DNS infrastructure really makes Internet surfing an easy and pleasant experience. Have you ever thought about how connectivity for too many humans around the world is possible? DNS process is complex, and it repeats millions of times every day. Would you like to know some of the responsible actors for this scene to work efficiently? Let’s start with servers. Authoritative and recursive servers.
What is DNS for?
Let’s make it simple, Domain name system (DNS) is a database that contains domain names easy to understand and memorize for humans and their associated IP addresses, the long numerical codes that machines use to communicate between them.
DNS translates domain names required by users into IP addresses for machines to execute different tasks while looking for such domains until the point domains get successfully loaded for users.
What is an authoritative DNS server?
Authoritative DNS servers are where important DNS data (DNS records) about domains are saved. They can be servers belonging to a domain registrar or a DNS hosting provider.
Many authoritative servers are covering different regions. They give answers to queries only for the DNS zones they have been set up.
In general, they have two main missions. The first one is, holding the database of domain names and their corresponding IP addresses. And the second mission is giving answers to recursive DNS servers, providing them the correct IP address for every domain requested by a user.
An authoritative server doesn’t cache any result of queries. It works with the original data that is saved directly in its system.
What is a recursive DNS server?
Recursive DNS servers are the ones in between authoritative servers and users. They search for the necessary information to answer users’ queries. There are many recursive DNS servers globally. Probably the most common recursive servers for you are the ones of your Internet service provider (ISP).
Every time a user requests a domain through a browser, a recursive DNS server searches for its correct IP address. They look for this info because, remember, they are searchers, not the holders of the database where such information is established. Once the recursive server gets the accurate IP address, it sends it to the computer’s browser that requested it. The computer connects to the provided IP address, and the domain gets loaded for the user.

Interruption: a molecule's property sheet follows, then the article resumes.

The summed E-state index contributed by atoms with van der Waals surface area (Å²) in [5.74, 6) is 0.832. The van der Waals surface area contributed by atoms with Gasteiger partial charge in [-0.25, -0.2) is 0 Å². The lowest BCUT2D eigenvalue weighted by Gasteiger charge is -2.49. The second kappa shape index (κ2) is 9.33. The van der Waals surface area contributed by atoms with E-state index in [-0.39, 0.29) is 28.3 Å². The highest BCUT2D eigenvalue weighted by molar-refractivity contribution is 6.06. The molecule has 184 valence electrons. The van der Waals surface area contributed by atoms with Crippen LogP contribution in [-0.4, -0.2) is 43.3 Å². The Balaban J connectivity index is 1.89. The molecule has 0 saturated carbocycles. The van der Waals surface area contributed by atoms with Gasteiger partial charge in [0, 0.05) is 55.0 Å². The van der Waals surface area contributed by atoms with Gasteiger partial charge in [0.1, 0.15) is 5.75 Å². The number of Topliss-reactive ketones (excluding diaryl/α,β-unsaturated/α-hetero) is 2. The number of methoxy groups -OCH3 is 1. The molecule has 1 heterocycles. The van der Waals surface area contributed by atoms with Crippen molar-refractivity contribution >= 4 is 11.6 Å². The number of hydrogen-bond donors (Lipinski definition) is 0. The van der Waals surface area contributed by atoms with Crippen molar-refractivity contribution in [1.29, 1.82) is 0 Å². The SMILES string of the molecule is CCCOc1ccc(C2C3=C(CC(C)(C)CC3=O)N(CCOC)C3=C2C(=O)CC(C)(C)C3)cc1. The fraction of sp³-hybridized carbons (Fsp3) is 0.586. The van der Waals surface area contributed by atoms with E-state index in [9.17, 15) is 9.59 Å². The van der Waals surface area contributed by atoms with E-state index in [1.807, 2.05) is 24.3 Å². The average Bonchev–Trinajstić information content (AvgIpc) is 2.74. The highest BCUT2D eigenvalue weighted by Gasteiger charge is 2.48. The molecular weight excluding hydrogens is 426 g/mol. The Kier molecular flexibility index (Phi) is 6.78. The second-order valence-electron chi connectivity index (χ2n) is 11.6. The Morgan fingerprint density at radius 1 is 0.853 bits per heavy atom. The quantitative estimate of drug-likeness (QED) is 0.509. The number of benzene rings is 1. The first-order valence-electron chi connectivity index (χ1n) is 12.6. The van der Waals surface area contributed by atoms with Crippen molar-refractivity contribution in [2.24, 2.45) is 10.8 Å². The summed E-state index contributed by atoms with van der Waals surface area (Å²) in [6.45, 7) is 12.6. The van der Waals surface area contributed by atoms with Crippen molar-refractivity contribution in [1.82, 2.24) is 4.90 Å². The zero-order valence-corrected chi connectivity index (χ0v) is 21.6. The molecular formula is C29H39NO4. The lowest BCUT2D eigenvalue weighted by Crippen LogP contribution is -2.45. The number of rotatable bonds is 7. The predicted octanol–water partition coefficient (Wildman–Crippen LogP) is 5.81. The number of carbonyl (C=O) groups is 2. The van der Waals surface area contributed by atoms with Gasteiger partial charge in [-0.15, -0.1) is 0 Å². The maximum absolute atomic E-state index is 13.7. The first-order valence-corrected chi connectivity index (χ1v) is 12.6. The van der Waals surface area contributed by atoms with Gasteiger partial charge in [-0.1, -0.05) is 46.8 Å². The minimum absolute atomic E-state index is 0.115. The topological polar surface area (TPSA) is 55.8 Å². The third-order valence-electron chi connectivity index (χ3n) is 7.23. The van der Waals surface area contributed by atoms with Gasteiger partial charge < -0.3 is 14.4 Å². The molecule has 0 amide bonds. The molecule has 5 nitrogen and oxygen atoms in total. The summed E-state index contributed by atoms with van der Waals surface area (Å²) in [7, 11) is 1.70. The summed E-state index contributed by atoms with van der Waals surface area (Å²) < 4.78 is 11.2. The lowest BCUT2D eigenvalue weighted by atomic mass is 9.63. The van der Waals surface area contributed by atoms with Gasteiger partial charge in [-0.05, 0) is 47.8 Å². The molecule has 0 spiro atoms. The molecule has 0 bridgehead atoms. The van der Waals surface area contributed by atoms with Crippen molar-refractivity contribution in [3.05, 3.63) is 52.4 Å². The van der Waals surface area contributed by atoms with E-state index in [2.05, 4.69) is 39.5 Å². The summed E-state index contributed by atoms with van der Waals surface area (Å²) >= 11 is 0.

The search of a recursive server can go in these two main ways.
When a query is received, the first alternative is to check if the IP address is still saved in its cache memory. Recursive servers’ cache can be configured to save information for a specific time period. Based on their needs, domain owners define the time period for this to happen through the time-to-live (TTL) value of the DNS records.
Then, if the cache’s TTL hasn’t expired, the recursive server can find the IP address there without asking other servers. To answer the user’s query will be easy and fast.
The second option is, when the information is not anymore saved in the cache, the recursive server will have to search an authoritative server to ask for the correct IP address. This process can take a little longer.
How many times have you heard that whatever you need is just a click of distance? Well, if that premise can be established is thanks to the DNS. Now you know that behind every click searching for something online, there is a massive DNS scene taking place. Without authoritative and recursive DNS servers, Internet’s experience as we know it couldn’t exist.